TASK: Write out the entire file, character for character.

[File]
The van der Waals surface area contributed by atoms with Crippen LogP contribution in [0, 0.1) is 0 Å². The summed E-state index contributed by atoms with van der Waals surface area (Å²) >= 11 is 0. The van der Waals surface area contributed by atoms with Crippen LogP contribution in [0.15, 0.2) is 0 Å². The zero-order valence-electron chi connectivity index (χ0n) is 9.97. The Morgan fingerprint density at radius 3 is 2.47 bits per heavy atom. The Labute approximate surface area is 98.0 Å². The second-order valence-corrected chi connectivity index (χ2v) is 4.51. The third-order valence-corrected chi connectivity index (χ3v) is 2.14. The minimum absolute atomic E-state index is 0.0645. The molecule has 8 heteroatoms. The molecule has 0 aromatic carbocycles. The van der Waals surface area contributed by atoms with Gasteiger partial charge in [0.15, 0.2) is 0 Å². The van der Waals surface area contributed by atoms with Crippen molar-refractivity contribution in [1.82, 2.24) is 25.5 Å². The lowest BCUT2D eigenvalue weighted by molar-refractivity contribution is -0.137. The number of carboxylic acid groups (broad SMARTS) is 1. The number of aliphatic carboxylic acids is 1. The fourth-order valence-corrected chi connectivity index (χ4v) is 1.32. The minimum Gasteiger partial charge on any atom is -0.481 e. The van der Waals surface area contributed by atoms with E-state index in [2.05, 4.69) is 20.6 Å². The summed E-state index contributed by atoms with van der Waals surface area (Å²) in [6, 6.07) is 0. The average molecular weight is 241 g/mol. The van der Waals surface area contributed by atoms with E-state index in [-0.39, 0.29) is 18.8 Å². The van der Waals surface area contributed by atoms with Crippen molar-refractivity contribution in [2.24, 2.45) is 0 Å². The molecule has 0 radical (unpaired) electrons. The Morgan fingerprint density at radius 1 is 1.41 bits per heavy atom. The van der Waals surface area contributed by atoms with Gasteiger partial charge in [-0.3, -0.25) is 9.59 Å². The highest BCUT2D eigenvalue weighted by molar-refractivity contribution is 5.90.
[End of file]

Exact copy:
The van der Waals surface area contributed by atoms with Crippen LogP contribution in [0, 0.1) is 0 Å². The summed E-state index contributed by atoms with van der Waals surface area (Å²) >= 11 is 0. The van der Waals surface area contributed by atoms with Crippen LogP contribution in [0.15, 0.2) is 0 Å². The zero-order valence-electron chi connectivity index (χ0n) is 9.97. The Morgan fingerprint density at radius 3 is 2.47 bits per heavy atom. The Labute approximate surface area is 98.0 Å². The second-order valence-corrected chi connectivity index (χ2v) is 4.51. The third-order valence-corrected chi connectivity index (χ3v) is 2.14. The minimum absolute atomic E-state index is 0.0645. The molecule has 8 heteroatoms. The molecule has 0 aromatic carbocycles. The van der Waals surface area contributed by atoms with Gasteiger partial charge in [0.15, 0.2) is 0 Å². The van der Waals surface area contributed by atoms with Crippen molar-refractivity contribution in [1.82, 2.24) is 25.5 Å². The lowest BCUT2D eigenvalue weighted by molar-refractivity contribution is -0.137. The number of carboxylic acid groups (broad SMARTS) is 1. The number of aliphatic carboxylic acids is 1. The fourth-order valence-corrected chi connectivity index (χ4v) is 1.32. The minimum Gasteiger partial charge on any atom is -0.481 e. The van der Waals surface area contributed by atoms with E-state index in [2.05, 4.69) is 20.6 Å². The summed E-state index contributed by atoms with van der Waals surface area (Å²) in [6, 6.07) is 0. The average molecular weight is 241 g/mol. The van der Waals surface area contributed by atoms with E-state index in [-0.39, 0.29) is 18.8 Å². The van der Waals surface area contributed by atoms with Crippen molar-refractivity contribution in [2.24, 2.45) is 0 Å². The molecule has 0 radical (unpaired) electrons. The Morgan fingerprint density at radius 1 is 1.41 bits per heavy atom. The van der Waals surface area contributed by atoms with Gasteiger partial charge in [-0.3, -0.25) is 9.59 Å². The highest BCUT2D eigenvalue weighted by molar-refractivity contribution is 5.90.